You can even look out at the neighbouring coast and Bitou Cape, which is really breathtaking and, if you brought lunch, you can have a picnic at the pavilion on the peak. See if you can spot some interesting local wildlife while you’re there. In my case, I chanced upon some songbirds and this salamander with a blue tail!
Visit the nearby mining town of Shifen
Shifen used to be a coal-mining town that also had a train station built for its transportation. This town was once occupied by the Japanese, so you’ll see some distinct architecture and layout from that period, even as you enter Shifen. The Coal Mine Museum and its various exhibits are also quite informative and enjoyable.
One can also visit Shifen’s own old street, take a ride on its old train used to transport coal, or even head out to their waterfalls. However, I decided to head back to Jiufen to complete my shopping and spent my last evening at the first tea house.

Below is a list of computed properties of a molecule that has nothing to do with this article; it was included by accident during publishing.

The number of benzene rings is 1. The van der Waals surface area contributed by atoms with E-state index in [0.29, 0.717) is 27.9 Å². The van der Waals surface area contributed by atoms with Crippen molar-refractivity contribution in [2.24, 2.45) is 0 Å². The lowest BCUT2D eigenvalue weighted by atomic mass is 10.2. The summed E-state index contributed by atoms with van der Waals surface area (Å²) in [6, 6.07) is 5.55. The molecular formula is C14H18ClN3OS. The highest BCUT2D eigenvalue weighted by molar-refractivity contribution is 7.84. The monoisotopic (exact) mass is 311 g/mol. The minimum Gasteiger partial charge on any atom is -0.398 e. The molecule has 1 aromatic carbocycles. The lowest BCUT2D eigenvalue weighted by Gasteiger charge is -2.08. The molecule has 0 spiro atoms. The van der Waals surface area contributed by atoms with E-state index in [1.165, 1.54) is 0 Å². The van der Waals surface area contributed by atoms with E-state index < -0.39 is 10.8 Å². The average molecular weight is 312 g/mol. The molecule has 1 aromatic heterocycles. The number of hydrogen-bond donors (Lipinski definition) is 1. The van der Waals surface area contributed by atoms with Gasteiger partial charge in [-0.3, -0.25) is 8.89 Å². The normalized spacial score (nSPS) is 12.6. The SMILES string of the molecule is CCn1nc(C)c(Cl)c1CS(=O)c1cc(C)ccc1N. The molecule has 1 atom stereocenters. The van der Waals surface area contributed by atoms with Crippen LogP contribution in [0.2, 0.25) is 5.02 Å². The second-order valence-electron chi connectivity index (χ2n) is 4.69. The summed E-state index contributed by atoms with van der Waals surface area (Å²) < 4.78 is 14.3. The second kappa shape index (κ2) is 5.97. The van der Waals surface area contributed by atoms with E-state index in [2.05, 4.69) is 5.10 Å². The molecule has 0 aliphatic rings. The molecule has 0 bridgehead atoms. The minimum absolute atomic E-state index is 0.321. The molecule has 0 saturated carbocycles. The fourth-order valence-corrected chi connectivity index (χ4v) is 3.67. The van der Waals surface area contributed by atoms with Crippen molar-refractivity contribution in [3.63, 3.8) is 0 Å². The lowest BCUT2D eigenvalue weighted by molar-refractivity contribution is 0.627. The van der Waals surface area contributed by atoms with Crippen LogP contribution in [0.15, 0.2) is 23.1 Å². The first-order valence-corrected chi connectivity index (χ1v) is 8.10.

I was surprised that they recognised me at the tea house. The staff kindly added complimentary side dishes to my dumplings and even sat down to chat with me. They told me about how the huge balcony I was sitting on was built by their grandfather after a typhoon tore a hole in their roof. The evening couldn’t have ended any better as I felt privileged to have heard a local family story.
The next morning
I woke early to catch one of the morning buses before the crowds came in. Seeing Jiufen’s old street wake to business is as charming as seeing them close for the day. Cheerful smiles and the odd wandering dog would greet me as I walked through the empty lane. Trying to guess and spot the most early-bird stall owner became a thing to do on my way back.
As I boarded the bus, I looked back at a sleepy town being roused to business and realised how much more I got than I expected. The idyllic side of Jiufen along with the hospitality of the locals and their stories wouldn’t have seeped through if I had just visited it for a few hours.
Maybe sometimes it’s a good idea to take a second glance at what others may consider as just day trip options to see if you will discover more at a location you connect with. With Jiufen, the scenery and tea house culture was the main draw for me, and yet it also gave me so much more: genuine friendships, stories, and a wonderful warmth.
If you’re looking at an alternative place to stay, I highly recommend Something Easy Inn. The homely setting is really stylish and the room with a bathtub is especially luxurious. But most spectacular of all, it offers full-window views of Jiufen. Stunning.